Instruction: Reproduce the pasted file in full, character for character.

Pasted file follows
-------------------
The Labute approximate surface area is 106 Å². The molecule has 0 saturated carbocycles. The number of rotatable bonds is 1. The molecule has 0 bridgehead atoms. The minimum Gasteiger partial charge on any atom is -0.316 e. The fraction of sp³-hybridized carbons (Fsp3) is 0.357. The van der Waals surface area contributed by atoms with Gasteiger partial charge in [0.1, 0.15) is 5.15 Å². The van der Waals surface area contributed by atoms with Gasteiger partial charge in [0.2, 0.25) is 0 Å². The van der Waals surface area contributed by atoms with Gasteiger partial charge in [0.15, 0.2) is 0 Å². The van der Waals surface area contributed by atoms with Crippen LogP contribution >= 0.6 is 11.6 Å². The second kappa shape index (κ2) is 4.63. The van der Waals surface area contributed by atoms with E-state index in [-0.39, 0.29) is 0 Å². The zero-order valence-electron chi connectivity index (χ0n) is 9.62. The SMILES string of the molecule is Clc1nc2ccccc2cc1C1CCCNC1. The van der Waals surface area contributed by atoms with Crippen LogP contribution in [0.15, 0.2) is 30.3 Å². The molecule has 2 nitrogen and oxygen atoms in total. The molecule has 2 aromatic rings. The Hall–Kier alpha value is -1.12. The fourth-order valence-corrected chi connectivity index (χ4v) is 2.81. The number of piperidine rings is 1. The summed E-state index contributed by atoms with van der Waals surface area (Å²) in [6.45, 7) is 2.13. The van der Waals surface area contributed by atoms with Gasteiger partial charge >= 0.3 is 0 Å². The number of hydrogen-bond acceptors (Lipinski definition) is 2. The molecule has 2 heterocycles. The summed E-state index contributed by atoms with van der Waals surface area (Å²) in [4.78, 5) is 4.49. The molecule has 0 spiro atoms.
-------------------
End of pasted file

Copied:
The Labute approximate surface area is 106 Å². The molecule has 0 saturated carbocycles. The number of rotatable bonds is 1. The molecule has 0 bridgehead atoms. The minimum Gasteiger partial charge on any atom is -0.316 e. The fraction of sp³-hybridized carbons (Fsp3) is 0.357. The van der Waals surface area contributed by atoms with Gasteiger partial charge in [0.1, 0.15) is 5.15 Å². The van der Waals surface area contributed by atoms with Gasteiger partial charge in [0.2, 0.25) is 0 Å². The van der Waals surface area contributed by atoms with Gasteiger partial charge in [0.15, 0.2) is 0 Å². The van der Waals surface area contributed by atoms with Crippen LogP contribution >= 0.6 is 11.6 Å². The second kappa shape index (κ2) is 4.63. The van der Waals surface area contributed by atoms with E-state index in [-0.39, 0.29) is 0 Å². The zero-order valence-electron chi connectivity index (χ0n) is 9.62. The SMILES string of the molecule is Clc1nc2ccccc2cc1C1CCCNC1. The van der Waals surface area contributed by atoms with Crippen LogP contribution in [0.15, 0.2) is 30.3 Å². The molecule has 2 nitrogen and oxygen atoms in total. The molecule has 2 aromatic rings. The Hall–Kier alpha value is -1.12. The fourth-order valence-corrected chi connectivity index (χ4v) is 2.81. The number of piperidine rings is 1. The summed E-state index contributed by atoms with van der Waals surface area (Å²) in [6.45, 7) is 2.13. The van der Waals surface area contributed by atoms with Gasteiger partial charge >= 0.3 is 0 Å². The number of hydrogen-bond acceptors (Lipinski definition) is 2. The molecule has 2 heterocycles. The summed E-state index contributed by atoms with van der Waals surface area (Å²) in [4.78, 5) is 4.49. The molecule has 0 spiro atoms.